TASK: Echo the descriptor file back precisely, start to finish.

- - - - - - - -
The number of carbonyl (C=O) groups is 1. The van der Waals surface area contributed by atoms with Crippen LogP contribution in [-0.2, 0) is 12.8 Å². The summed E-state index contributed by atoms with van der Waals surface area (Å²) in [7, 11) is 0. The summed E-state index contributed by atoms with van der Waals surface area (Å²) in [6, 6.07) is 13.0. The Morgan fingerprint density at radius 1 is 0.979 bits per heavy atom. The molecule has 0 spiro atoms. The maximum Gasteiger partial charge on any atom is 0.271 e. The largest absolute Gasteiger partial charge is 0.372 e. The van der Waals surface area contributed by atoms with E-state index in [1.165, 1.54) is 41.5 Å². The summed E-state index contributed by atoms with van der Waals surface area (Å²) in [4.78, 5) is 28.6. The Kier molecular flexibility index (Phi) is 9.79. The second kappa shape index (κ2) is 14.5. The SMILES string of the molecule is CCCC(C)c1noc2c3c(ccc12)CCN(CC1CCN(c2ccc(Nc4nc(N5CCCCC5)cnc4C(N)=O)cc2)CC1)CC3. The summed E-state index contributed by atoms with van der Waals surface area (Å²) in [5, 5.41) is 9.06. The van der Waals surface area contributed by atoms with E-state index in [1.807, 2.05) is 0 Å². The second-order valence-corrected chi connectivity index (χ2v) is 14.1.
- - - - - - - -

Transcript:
The number of carbonyl (C=O) groups is 1. The van der Waals surface area contributed by atoms with Crippen LogP contribution in [-0.2, 0) is 12.8 Å². The summed E-state index contributed by atoms with van der Waals surface area (Å²) in [7, 11) is 0. The summed E-state index contributed by atoms with van der Waals surface area (Å²) in [6, 6.07) is 13.0. The Morgan fingerprint density at radius 1 is 0.979 bits per heavy atom. The molecule has 0 spiro atoms. The maximum Gasteiger partial charge on any atom is 0.271 e. The largest absolute Gasteiger partial charge is 0.372 e. The van der Waals surface area contributed by atoms with E-state index in [1.165, 1.54) is 41.5 Å². The summed E-state index contributed by atoms with van der Waals surface area (Å²) in [4.78, 5) is 28.6. The Kier molecular flexibility index (Phi) is 9.79. The second kappa shape index (κ2) is 14.5. The SMILES string of the molecule is CCCC(C)c1noc2c3c(ccc12)CCN(CC1CCN(c2ccc(Nc4nc(N5CCCCC5)cnc4C(N)=O)cc2)CC1)CC3. The summed E-state index contributed by atoms with van der Waals surface area (Å²) in [5, 5.41) is 9.06. The van der Waals surface area contributed by atoms with E-state index in [1.807, 2.05) is 0 Å². The second-order valence-corrected chi connectivity index (χ2v) is 14.1.